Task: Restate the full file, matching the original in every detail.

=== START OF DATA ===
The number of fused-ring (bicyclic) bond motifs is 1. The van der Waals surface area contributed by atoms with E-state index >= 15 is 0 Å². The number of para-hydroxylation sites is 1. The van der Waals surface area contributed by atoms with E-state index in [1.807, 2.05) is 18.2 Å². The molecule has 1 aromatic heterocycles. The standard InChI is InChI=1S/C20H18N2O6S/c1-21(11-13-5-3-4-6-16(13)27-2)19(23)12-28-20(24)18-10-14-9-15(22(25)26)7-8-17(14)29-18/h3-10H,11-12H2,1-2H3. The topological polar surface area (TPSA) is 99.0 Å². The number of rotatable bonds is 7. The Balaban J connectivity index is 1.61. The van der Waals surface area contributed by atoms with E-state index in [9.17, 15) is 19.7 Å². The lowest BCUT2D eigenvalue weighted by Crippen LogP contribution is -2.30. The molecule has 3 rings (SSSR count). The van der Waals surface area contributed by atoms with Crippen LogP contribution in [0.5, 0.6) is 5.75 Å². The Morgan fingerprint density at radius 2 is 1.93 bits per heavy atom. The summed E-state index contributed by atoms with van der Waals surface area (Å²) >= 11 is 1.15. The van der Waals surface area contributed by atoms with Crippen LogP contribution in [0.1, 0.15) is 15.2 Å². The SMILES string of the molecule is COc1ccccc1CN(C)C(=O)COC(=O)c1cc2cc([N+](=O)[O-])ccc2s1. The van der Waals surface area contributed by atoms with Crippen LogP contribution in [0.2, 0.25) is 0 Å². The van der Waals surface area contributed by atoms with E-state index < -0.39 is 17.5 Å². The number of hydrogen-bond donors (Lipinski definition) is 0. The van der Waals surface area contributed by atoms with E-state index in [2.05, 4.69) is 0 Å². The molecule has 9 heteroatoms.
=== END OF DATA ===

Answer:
The number of fused-ring (bicyclic) bond motifs is 1. The van der Waals surface area contributed by atoms with E-state index >= 15 is 0 Å². The number of para-hydroxylation sites is 1. The van der Waals surface area contributed by atoms with E-state index in [1.807, 2.05) is 18.2 Å². The molecule has 1 aromatic heterocycles. The standard InChI is InChI=1S/C20H18N2O6S/c1-21(11-13-5-3-4-6-16(13)27-2)19(23)12-28-20(24)18-10-14-9-15(22(25)26)7-8-17(14)29-18/h3-10H,11-12H2,1-2H3. The topological polar surface area (TPSA) is 99.0 Å². The number of rotatable bonds is 7. The Balaban J connectivity index is 1.61. The van der Waals surface area contributed by atoms with E-state index in [9.17, 15) is 19.7 Å². The lowest BCUT2D eigenvalue weighted by Crippen LogP contribution is -2.30. The molecule has 3 rings (SSSR count). The van der Waals surface area contributed by atoms with Crippen LogP contribution in [0.5, 0.6) is 5.75 Å². The Morgan fingerprint density at radius 2 is 1.93 bits per heavy atom. The summed E-state index contributed by atoms with van der Waals surface area (Å²) >= 11 is 1.15. The van der Waals surface area contributed by atoms with Crippen LogP contribution in [0.1, 0.15) is 15.2 Å². The SMILES string of the molecule is COc1ccccc1CN(C)C(=O)COC(=O)c1cc2cc([N+](=O)[O-])ccc2s1. The van der Waals surface area contributed by atoms with Crippen LogP contribution in [0.2, 0.25) is 0 Å². The van der Waals surface area contributed by atoms with E-state index < -0.39 is 17.5 Å². The number of hydrogen-bond donors (Lipinski definition) is 0. The van der Waals surface area contributed by atoms with E-state index in [2.05, 4.69) is 0 Å². The molecule has 9 heteroatoms.